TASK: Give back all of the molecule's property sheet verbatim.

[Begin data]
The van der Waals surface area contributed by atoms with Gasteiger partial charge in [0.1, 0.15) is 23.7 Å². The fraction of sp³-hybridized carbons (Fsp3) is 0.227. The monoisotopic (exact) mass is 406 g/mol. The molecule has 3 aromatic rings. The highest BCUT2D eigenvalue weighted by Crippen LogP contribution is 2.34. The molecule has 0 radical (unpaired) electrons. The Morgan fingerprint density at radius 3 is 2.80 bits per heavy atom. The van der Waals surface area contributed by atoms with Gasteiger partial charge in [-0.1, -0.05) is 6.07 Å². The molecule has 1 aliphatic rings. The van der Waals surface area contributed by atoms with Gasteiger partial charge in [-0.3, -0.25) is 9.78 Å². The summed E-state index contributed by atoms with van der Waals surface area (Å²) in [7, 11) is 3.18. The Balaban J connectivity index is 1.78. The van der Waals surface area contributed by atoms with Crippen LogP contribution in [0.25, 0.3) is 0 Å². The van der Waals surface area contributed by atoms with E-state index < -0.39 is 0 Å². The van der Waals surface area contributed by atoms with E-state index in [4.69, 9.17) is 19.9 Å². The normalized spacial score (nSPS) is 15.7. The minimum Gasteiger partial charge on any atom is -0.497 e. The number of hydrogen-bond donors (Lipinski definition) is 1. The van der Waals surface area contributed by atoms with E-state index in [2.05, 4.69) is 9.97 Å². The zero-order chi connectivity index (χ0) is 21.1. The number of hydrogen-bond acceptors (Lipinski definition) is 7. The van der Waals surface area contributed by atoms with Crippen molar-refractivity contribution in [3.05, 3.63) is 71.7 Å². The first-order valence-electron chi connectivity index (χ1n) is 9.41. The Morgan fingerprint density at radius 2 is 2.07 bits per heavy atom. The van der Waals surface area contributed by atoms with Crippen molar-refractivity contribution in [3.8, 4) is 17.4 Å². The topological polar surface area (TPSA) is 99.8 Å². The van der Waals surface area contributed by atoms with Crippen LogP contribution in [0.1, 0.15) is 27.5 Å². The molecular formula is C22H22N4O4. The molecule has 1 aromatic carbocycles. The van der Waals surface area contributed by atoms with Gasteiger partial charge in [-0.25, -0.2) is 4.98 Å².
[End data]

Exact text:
The van der Waals surface area contributed by atoms with Gasteiger partial charge in [0.1, 0.15) is 23.7 Å². The fraction of sp³-hybridized carbons (Fsp3) is 0.227. The monoisotopic (exact) mass is 406 g/mol. The molecule has 3 aromatic rings. The highest BCUT2D eigenvalue weighted by Crippen LogP contribution is 2.34. The molecule has 0 radical (unpaired) electrons. The Morgan fingerprint density at radius 3 is 2.80 bits per heavy atom. The van der Waals surface area contributed by atoms with Gasteiger partial charge in [-0.1, -0.05) is 6.07 Å². The molecule has 1 aliphatic rings. The van der Waals surface area contributed by atoms with Gasteiger partial charge in [-0.3, -0.25) is 9.78 Å². The summed E-state index contributed by atoms with van der Waals surface area (Å²) in [7, 11) is 3.18. The Balaban J connectivity index is 1.78. The van der Waals surface area contributed by atoms with Crippen LogP contribution in [0.25, 0.3) is 0 Å². The van der Waals surface area contributed by atoms with E-state index < -0.39 is 0 Å². The van der Waals surface area contributed by atoms with E-state index in [4.69, 9.17) is 19.9 Å². The normalized spacial score (nSPS) is 15.7. The minimum Gasteiger partial charge on any atom is -0.497 e. The number of hydrogen-bond donors (Lipinski definition) is 1. The van der Waals surface area contributed by atoms with E-state index in [2.05, 4.69) is 9.97 Å². The zero-order chi connectivity index (χ0) is 21.1. The number of hydrogen-bond acceptors (Lipinski definition) is 7. The van der Waals surface area contributed by atoms with Crippen molar-refractivity contribution in [3.05, 3.63) is 71.7 Å². The first-order valence-electron chi connectivity index (χ1n) is 9.41. The Morgan fingerprint density at radius 2 is 2.07 bits per heavy atom. The van der Waals surface area contributed by atoms with Crippen molar-refractivity contribution in [3.8, 4) is 17.4 Å². The topological polar surface area (TPSA) is 99.8 Å². The van der Waals surface area contributed by atoms with Crippen LogP contribution in [0.1, 0.15) is 27.5 Å². The molecular formula is C22H22N4O4. The molecule has 1 aromatic carbocycles. The van der Waals surface area contributed by atoms with Gasteiger partial charge in [-0.25, -0.2) is 4.98 Å².